The ten best concerts to see in Denver this week
Alice Cooper and Marilyn Manson at Red Rocks. Sweet Jesus! How this totally obvious and sure-to-be-awesome pairing has not happened before now is anybody's guess. The music world's O.G. shock rocker and his direct artistic descendent are slated to share a bill at Red Rocks Amphitheatre! Brace yourself for the apocalypse!
Formed in 2005 by a group of classmates in Putney, England, the xx came to the attention of wide audiences in 2009 with its self-produced and self-titled debut album. Bringing together a moody, post-punk musicianship with hip-hop beats and down-tempo sensibilities, the band struck a chord with music that recalled acts like Portishead and New Order. The xx's follow-up album, Coexist, from 2012, revealed the increasing influence of dance music heard in U.K. clubs and elsewhere. The results reflected a clear attention to a depth of atmosphere and texture tied subtly yet masterfully to rhythm. This is dark R&B imbued with warmth and a sense of romanticism.
Foals's 2008 Sub Pop debut Antidotes, produced by TV on the Radio's Dave Sitek, is filled with electro-clash beats, passionate soccer-chant-style vocals and sprightly, interwoven guitar melodies influenced equally by Graceland and Megaman 2. Total Life Forever, the deep-lyric, dance-party phenoms' 2009 release, which delineates the Theory of Singularity and was recorded in Sweden, explores more My Morning Jacket-esque vocal and musical territory than its fun-filled predecessor, but the band's live shows are still more Super Mario than Yim Yames.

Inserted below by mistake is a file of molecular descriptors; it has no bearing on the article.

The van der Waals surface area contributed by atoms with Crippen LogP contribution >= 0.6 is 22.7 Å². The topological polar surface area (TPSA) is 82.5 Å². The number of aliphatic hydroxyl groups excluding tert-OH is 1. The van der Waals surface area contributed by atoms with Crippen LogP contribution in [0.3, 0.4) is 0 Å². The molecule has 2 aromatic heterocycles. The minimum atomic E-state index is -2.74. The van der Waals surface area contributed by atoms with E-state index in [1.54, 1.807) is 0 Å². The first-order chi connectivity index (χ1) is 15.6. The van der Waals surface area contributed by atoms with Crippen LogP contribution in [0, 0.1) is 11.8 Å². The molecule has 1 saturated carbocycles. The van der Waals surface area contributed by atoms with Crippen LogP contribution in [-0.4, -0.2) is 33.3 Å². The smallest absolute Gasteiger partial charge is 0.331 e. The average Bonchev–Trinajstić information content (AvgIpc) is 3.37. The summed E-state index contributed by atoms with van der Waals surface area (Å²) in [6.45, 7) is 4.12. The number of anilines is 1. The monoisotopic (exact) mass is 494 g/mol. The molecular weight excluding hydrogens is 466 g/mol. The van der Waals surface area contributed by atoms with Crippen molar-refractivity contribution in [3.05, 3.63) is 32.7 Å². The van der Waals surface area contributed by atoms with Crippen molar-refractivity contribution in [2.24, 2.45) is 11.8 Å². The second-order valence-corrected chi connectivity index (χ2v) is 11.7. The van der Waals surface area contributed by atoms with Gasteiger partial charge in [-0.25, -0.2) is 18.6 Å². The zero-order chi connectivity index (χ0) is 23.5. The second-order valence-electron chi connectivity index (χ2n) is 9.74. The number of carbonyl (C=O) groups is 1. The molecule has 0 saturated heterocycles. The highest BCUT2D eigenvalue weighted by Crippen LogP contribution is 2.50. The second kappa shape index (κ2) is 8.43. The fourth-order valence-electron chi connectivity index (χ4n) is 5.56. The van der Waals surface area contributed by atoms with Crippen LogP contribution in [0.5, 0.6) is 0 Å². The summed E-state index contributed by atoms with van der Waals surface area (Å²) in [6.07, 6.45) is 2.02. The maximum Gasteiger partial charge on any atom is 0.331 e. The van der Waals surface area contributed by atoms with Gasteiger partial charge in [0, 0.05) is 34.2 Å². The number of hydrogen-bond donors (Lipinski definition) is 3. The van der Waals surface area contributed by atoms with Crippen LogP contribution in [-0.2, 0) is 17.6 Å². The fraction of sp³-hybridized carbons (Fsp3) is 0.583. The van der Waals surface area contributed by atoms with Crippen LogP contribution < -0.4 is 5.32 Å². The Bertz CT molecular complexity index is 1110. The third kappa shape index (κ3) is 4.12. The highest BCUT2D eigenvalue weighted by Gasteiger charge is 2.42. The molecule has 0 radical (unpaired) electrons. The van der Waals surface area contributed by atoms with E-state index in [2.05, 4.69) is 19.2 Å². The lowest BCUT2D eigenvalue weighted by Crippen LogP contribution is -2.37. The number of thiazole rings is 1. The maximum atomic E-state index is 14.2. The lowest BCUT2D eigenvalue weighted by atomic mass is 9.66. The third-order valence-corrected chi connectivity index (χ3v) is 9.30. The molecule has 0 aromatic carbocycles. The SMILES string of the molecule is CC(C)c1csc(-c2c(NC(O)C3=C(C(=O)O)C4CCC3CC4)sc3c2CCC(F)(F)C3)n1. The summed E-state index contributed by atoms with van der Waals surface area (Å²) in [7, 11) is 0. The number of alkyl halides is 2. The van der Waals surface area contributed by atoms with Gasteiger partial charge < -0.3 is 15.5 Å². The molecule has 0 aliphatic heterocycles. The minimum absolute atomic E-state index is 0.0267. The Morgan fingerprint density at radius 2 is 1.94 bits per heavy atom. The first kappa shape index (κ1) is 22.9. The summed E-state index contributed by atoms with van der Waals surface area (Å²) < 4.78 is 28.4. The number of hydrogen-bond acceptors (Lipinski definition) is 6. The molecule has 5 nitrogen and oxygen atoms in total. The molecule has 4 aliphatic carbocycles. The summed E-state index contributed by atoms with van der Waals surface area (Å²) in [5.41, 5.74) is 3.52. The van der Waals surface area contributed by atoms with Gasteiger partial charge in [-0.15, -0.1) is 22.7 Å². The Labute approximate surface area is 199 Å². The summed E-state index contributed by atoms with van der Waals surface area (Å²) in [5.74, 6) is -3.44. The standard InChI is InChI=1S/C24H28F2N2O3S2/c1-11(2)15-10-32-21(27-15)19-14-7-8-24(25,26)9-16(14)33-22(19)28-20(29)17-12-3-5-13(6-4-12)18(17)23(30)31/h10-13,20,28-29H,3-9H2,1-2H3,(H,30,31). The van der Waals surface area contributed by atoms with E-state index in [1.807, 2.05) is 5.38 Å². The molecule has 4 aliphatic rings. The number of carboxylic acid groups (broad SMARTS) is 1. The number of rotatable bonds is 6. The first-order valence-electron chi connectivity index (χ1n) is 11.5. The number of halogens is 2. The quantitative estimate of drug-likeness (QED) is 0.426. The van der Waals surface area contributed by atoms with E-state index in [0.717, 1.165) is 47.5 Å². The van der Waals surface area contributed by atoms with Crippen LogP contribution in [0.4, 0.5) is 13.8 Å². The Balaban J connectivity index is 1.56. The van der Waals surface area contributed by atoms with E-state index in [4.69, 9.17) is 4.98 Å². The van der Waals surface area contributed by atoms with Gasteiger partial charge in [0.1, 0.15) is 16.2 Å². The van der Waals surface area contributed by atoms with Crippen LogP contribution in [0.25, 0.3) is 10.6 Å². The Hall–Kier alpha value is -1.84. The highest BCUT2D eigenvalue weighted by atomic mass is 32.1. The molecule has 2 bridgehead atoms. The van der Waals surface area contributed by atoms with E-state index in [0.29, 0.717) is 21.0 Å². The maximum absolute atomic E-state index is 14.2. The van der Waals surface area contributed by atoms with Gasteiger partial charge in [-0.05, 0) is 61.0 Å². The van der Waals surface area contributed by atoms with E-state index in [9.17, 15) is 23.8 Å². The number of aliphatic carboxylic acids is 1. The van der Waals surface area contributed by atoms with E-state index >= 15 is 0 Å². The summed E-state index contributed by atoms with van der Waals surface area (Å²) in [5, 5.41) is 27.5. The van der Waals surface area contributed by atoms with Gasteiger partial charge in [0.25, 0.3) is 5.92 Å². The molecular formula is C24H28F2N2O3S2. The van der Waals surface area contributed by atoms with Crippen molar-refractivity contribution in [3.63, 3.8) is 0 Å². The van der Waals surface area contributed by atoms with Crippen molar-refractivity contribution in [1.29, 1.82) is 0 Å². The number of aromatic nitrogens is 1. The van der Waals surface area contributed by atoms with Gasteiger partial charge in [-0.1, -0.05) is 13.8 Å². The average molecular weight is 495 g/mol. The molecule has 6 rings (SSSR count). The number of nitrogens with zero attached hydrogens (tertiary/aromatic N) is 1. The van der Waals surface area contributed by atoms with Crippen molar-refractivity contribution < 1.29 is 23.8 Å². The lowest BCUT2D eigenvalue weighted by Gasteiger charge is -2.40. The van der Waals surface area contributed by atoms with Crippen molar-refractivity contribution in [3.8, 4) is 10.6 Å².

Whether you're a fan of the whomp or not, Dubstep is here to stay. Borgore is definitely on the newer end of the movement, but the Tel Aviv-born producer and DJ has already carved out his own style within the genre. Former drummer of the Israeli metal band Shabira, Borgore incorporates a similarly sharp sound to his drum-and-bass reworkings, as evidenced on his remix of Britney Spears's "Womanizer."
Ritzy Bryan and Rhydian Dafydd grew up together in North Wales and formed their first band, Tricky Nixon, while living in Manchester. When that outfit split up in 2006, the two wasted little time in putting together what would become the Joy Formidable when they moved back to Wales. Over the next five years, the three-piece created a bright sound comprising broad vistas and sweeping dynamics, pushed along by a notable urgency and exuberance. Immediate comparisons could be drawn to the shimmering electricity of Split-era Lush and the wiry guitar experimentation of Medicine, but this act seems to hurl itself into the music with a startling forcefulness worthy of its name.
They Might Be Giants has been making nerdiness seem cool for more than three decades now. Since 1982, the Brooklyn-based duo of John Flansburgh and John Linnell have carved out a cottage industry of making precise and demanding music that includes no small amount of unabashed geekiness. From seminal 1990s alt-rock albums Flood and Apollo 18 to more recent output extolling the fun of science and the fascinating history of ancient cultures, the group has never been shy about showing off its brain power. The Giants' latest album, Nanobots, is a record that follows the pattern of complex musical structures, heady lyrics and a fiercely independent production process.